Here, from the Digital Policy Council, are the report's numbers for tweeting heads of state:
The numbers sound like a big win both for Twitter and for open government, which have gone hand-in-hand since even before the Arab Spring uprisings popularized social media as a form of civic participation in 2010. According to advocates -- the DPC among them -- Twitter forces politicians to act more accountably and encourages community-building and civic engagement.
Unsurprisingly, leaders tweet more in countries with traditions of transparency. Sixty-three percent come from “politically stable” countries, and 87 percent of leaders in democratic countries tweet, according to the report.
That includes the usual contenders in places like North America, South America, and Western Europe, but there are surprises, as well. Presidents Moncef Marzouki and Paul Kagame run popular accounts in Tunisia and Rwanda, respectively. Queen Rania of Jordan, with her nearly 2.5 million followers, remains the world’s fourth most-followed political figure. Obama is ranked first with a whopping 24.6 million followers. Venezuelan President Huge Chavez and Turkish President Abdullah Gul rank second and third, with 3.8 and 2.6 million followers, respectively.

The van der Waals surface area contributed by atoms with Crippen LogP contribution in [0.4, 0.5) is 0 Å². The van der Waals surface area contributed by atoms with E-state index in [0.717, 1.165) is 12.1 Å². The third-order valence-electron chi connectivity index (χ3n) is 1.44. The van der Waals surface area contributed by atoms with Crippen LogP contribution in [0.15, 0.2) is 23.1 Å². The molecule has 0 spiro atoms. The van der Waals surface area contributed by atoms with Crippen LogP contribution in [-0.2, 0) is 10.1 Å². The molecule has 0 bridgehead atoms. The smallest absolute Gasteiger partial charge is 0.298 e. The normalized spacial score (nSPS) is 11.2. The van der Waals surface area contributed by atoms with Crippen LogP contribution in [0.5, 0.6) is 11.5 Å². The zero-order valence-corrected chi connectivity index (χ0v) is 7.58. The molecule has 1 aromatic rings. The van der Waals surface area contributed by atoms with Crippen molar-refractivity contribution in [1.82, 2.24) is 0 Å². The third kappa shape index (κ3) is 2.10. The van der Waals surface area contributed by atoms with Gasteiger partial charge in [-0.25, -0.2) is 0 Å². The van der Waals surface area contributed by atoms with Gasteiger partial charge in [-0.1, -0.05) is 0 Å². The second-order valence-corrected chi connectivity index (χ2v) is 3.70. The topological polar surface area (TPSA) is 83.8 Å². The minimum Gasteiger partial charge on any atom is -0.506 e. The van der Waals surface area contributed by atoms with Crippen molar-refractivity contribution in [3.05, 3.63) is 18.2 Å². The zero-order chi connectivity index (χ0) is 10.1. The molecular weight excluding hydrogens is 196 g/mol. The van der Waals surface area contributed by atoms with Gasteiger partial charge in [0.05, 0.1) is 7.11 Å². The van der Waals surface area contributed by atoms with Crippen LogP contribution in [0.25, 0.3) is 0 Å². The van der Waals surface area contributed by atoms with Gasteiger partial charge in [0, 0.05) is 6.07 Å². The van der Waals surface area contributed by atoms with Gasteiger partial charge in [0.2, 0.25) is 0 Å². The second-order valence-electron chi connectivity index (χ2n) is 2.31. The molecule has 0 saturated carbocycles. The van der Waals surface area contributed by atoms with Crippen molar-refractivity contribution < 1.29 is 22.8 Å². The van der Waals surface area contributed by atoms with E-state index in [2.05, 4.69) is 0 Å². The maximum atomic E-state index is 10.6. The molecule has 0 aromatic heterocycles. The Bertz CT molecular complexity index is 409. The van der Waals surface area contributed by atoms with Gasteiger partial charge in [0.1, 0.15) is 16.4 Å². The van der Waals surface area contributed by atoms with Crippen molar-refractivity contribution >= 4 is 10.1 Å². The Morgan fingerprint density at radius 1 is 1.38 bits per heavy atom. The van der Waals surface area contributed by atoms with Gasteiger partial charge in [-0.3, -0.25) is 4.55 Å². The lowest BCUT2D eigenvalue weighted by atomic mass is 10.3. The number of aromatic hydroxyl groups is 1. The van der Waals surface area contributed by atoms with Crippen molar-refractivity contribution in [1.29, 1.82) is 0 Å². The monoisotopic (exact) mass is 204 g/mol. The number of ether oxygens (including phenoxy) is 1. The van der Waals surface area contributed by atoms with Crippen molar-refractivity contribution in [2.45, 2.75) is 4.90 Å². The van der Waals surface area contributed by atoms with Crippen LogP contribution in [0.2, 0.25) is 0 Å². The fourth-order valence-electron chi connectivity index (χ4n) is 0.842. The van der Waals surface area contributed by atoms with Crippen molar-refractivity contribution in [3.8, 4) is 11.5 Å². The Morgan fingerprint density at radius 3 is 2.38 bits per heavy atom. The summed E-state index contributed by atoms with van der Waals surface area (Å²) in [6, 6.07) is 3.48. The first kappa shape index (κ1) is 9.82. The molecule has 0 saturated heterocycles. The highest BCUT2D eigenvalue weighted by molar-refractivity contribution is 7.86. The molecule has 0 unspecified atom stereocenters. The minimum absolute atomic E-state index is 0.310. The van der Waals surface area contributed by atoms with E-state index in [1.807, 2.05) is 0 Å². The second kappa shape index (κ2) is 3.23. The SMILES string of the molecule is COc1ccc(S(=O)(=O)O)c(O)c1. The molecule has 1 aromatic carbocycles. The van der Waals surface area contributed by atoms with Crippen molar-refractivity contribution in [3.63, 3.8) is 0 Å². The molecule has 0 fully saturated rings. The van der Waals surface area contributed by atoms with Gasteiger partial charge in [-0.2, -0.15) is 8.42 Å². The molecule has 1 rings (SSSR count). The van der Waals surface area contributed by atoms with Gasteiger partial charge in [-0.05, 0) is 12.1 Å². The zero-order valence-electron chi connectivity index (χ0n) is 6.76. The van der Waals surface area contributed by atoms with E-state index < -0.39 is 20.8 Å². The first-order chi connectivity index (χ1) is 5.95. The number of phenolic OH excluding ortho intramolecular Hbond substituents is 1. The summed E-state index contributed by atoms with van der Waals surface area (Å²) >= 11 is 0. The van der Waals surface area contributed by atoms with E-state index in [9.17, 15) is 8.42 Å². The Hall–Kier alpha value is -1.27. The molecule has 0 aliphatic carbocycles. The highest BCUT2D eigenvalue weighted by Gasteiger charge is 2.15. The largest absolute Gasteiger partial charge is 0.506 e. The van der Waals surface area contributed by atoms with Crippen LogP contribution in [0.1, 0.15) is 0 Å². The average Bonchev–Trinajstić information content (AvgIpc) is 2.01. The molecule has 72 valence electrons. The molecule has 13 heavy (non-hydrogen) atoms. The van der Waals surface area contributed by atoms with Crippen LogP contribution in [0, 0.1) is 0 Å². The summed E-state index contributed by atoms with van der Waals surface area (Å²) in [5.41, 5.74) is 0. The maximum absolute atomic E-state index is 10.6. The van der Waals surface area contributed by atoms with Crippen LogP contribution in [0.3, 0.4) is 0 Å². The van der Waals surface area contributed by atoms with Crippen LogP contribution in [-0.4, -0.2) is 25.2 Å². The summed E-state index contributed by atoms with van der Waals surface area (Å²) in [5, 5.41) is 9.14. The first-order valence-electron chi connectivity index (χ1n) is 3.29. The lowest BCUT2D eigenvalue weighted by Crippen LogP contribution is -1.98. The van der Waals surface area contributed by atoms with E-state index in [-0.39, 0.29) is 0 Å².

Though some will see this as a triumph for digital transparency, there are also less altruistic forces at work. Twitter dedicates a team of at least 20 people to recruiting “high-touch clients,” like celebrities and politicians -- who in turn attract other users and make the platform look good. When the pope sent his first tweet last month, a Twitter employee stood by his side to coach him along.
As many experts have also pointed out, few world leaders actually tweet for themselves or read the responses their followers send them. Just look at @BarackObama, the world’s most popular political account. The President hasn’t written his own tweet since Dec. 21, when he sent a brief message about Sandy Hook signed “-bo.”
Regardless, many of the world leaders who joined Twitter in 2012 hail from countries that critics say could use a little more transparency and civic discourse -- places like India (@PMOIndia), Iraq (@NKMaliky) and Somalia (@TheVillaSomalia). The Somalian account has only been online for a month and a half, but it’s been busy posting photos from inside government offices and retweeting articles about the country.
“More info is needed,” one user tweeted in response to a vaguely captioned photo.
“We will provide more information,” the Somalian account tweeted back, “this is a new start for our office.”